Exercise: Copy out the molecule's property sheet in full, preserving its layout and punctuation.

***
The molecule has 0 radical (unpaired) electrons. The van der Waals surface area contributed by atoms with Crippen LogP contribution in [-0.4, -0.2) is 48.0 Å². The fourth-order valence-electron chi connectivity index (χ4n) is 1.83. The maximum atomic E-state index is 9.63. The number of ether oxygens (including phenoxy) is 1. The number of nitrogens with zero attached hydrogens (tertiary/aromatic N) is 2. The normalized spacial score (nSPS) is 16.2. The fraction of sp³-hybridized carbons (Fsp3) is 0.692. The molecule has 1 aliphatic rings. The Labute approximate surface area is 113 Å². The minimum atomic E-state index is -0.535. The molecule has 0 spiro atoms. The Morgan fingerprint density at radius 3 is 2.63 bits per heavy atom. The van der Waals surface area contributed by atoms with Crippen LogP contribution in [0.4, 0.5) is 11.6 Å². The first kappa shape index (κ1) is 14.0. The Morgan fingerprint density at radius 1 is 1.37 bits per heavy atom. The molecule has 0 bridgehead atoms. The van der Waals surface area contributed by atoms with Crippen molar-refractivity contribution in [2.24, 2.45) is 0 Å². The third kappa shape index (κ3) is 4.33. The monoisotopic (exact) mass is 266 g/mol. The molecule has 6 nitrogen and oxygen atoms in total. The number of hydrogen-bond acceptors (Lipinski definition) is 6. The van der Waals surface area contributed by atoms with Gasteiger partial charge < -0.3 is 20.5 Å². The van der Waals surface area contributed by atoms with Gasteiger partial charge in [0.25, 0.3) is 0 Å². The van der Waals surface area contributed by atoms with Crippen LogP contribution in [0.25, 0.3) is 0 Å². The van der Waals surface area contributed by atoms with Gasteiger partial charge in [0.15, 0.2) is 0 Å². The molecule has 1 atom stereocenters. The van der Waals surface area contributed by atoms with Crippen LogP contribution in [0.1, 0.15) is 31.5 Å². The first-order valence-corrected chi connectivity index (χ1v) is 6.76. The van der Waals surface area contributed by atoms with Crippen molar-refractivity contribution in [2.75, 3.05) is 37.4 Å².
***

The molecule has 0 radical (unpaired) electrons. The van der Waals surface area contributed by atoms with Crippen LogP contribution in [-0.4, -0.2) is 48.0 Å². The fourth-order valence-electron chi connectivity index (χ4n) is 1.83. The maximum atomic E-state index is 9.63. The number of ether oxygens (including phenoxy) is 1. The number of nitrogens with zero attached hydrogens (tertiary/aromatic N) is 2. The normalized spacial score (nSPS) is 16.2. The fraction of sp³-hybridized carbons (Fsp3) is 0.692. The molecule has 1 aliphatic rings. The Labute approximate surface area is 113 Å². The minimum atomic E-state index is -0.535. The molecule has 0 spiro atoms. The Morgan fingerprint density at radius 3 is 2.63 bits per heavy atom. The van der Waals surface area contributed by atoms with Crippen LogP contribution in [0.4, 0.5) is 11.6 Å². The first kappa shape index (κ1) is 14.0. The Morgan fingerprint density at radius 1 is 1.37 bits per heavy atom. The molecule has 0 bridgehead atoms. The van der Waals surface area contributed by atoms with Crippen molar-refractivity contribution in [2.24, 2.45) is 0 Å². The third kappa shape index (κ3) is 4.33. The monoisotopic (exact) mass is 266 g/mol. The molecule has 6 nitrogen and oxygen atoms in total. The number of hydrogen-bond acceptors (Lipinski definition) is 6. The van der Waals surface area contributed by atoms with Gasteiger partial charge < -0.3 is 20.5 Å². The van der Waals surface area contributed by atoms with Gasteiger partial charge in [0.25, 0.3) is 0 Å². The van der Waals surface area contributed by atoms with Crippen LogP contribution in [0.25, 0.3) is 0 Å². The van der Waals surface area contributed by atoms with Gasteiger partial charge in [0.15, 0.2) is 0 Å². The molecule has 1 atom stereocenters. The van der Waals surface area contributed by atoms with Crippen LogP contribution in [0.1, 0.15) is 31.5 Å². The first-order valence-corrected chi connectivity index (χ1v) is 6.76. The van der Waals surface area contributed by atoms with Crippen molar-refractivity contribution in [2.75, 3.05) is 37.4 Å².